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Green Infrastructure


Green Infrastructure: Opportunities & Needs for Addressing Scales


Summary of the problem

Current regulatory frameworks are not able to address the scale-related challenges of biodiversity conservation. Challenges include functional connectivity between protected areas across the wider landscape, and difficulties in effectively enhancing conservation of biodiversity within and across broader agricultural and forestry areas. These examples reflect the core of the problem related to implementation of green infrastructure: any solution, which is sought to protect natural capital and secure long-term sustainability beyond protected areas, must involve a broad range of stakeholders across multiple administrative sectors and levels.


Illustrations of threats for green infrastructure


Green infrastructure as a policy response

Green infrastructure (GI) is an emerging policy response to the continuous loss of biodiversity and associated ecosystem services. The aim of the new approach is to promote more holistic policy solutions to protect natural capital. Thus GI is not only a nature conservation matter, but rather calls for proactive, strategic, and coherent actions across all policies influencing ecosystem functions.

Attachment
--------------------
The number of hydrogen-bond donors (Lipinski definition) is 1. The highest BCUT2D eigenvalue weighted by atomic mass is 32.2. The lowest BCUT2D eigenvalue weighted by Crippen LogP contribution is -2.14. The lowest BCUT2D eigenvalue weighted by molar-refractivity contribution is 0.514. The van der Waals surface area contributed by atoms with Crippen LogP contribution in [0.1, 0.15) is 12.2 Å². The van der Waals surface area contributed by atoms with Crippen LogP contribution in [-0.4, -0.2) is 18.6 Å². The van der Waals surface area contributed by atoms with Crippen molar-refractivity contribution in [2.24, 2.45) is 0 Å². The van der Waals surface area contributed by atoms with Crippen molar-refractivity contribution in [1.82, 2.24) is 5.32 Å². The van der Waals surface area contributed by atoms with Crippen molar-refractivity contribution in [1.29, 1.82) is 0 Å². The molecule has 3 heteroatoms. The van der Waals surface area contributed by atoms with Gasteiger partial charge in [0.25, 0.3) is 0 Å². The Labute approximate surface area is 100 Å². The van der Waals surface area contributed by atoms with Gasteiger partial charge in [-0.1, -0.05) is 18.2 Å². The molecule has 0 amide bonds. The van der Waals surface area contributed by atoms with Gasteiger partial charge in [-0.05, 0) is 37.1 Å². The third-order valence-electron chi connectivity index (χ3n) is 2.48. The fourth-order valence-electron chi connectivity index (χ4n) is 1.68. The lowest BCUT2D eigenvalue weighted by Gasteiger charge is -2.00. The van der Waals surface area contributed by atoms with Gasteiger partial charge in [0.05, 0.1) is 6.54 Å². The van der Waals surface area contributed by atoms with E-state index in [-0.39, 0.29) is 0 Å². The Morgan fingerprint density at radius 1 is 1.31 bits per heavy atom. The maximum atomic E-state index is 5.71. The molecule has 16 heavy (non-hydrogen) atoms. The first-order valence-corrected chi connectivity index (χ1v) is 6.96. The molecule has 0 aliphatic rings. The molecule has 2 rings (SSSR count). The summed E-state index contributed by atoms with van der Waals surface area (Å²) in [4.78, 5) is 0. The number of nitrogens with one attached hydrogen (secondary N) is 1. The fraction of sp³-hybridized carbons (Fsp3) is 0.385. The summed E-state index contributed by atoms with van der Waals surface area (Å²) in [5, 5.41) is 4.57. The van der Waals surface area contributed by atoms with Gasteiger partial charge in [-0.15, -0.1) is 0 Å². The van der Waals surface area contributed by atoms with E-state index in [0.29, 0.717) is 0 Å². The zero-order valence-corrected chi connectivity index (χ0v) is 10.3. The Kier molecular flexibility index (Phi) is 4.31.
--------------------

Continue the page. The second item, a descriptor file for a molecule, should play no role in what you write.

The term is appearing more and more frequently in policy documents all over the world and some countries have taken steps towards systematic green infrastructure policies. Though GI has been interpreted slightly differently depending on the context, there seem to be consensus on key characteristics of what constitutes green infrastructure. According to the EU Commission, key features constituting green infrastructure include natural and semi-natural areas with other environmental features designed and managed to deliver a wide range of ecosystem services. It incorporates green and blue (aquatic ecosystems) spaces and other physical features in terrestrial and marine areas, both in rural and urban settings, from local and small-scale (e.g. green roofs) to large-scale, cross-continental planning (e.g. the European Green Belt).